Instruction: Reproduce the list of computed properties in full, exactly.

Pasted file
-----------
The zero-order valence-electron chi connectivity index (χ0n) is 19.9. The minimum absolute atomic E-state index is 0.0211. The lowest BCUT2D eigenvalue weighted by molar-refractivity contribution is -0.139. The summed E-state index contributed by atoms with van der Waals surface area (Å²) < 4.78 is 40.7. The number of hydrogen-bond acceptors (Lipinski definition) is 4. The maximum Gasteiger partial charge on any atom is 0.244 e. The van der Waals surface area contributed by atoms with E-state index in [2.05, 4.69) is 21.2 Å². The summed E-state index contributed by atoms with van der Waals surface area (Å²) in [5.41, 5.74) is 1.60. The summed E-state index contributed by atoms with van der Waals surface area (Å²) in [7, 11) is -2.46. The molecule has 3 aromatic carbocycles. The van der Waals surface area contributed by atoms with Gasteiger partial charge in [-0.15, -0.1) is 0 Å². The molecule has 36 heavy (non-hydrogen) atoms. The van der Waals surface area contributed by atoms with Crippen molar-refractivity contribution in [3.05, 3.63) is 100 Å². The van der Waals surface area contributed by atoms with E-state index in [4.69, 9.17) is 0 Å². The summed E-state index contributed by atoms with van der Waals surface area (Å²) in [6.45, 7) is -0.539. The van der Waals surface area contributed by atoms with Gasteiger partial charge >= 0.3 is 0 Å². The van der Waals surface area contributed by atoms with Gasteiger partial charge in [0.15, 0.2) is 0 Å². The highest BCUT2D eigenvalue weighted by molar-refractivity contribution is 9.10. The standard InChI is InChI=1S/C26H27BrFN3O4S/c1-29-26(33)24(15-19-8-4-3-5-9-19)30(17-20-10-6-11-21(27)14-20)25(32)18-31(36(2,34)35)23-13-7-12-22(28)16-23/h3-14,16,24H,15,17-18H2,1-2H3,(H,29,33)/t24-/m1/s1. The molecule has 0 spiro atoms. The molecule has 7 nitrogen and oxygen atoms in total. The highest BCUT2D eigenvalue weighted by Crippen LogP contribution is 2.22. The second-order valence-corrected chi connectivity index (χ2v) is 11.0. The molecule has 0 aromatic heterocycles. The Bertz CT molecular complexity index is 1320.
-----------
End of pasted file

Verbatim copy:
The zero-order valence-electron chi connectivity index (χ0n) is 19.9. The minimum absolute atomic E-state index is 0.0211. The lowest BCUT2D eigenvalue weighted by molar-refractivity contribution is -0.139. The summed E-state index contributed by atoms with van der Waals surface area (Å²) < 4.78 is 40.7. The number of hydrogen-bond acceptors (Lipinski definition) is 4. The maximum Gasteiger partial charge on any atom is 0.244 e. The van der Waals surface area contributed by atoms with E-state index in [2.05, 4.69) is 21.2 Å². The summed E-state index contributed by atoms with van der Waals surface area (Å²) in [5.41, 5.74) is 1.60. The summed E-state index contributed by atoms with van der Waals surface area (Å²) in [7, 11) is -2.46. The molecule has 3 aromatic carbocycles. The van der Waals surface area contributed by atoms with Gasteiger partial charge in [-0.15, -0.1) is 0 Å². The molecule has 36 heavy (non-hydrogen) atoms. The van der Waals surface area contributed by atoms with Crippen molar-refractivity contribution in [3.05, 3.63) is 100 Å². The van der Waals surface area contributed by atoms with E-state index in [4.69, 9.17) is 0 Å². The summed E-state index contributed by atoms with van der Waals surface area (Å²) in [6.45, 7) is -0.539. The van der Waals surface area contributed by atoms with Gasteiger partial charge >= 0.3 is 0 Å². The van der Waals surface area contributed by atoms with Gasteiger partial charge in [0.15, 0.2) is 0 Å². The highest BCUT2D eigenvalue weighted by molar-refractivity contribution is 9.10. The standard InChI is InChI=1S/C26H27BrFN3O4S/c1-29-26(33)24(15-19-8-4-3-5-9-19)30(17-20-10-6-11-21(27)14-20)25(32)18-31(36(2,34)35)23-13-7-12-22(28)16-23/h3-14,16,24H,15,17-18H2,1-2H3,(H,29,33)/t24-/m1/s1. The molecule has 0 spiro atoms. The molecule has 7 nitrogen and oxygen atoms in total. The highest BCUT2D eigenvalue weighted by Crippen LogP contribution is 2.22. The second-order valence-corrected chi connectivity index (χ2v) is 11.0. The molecule has 0 aromatic heterocycles. The Bertz CT molecular complexity index is 1320.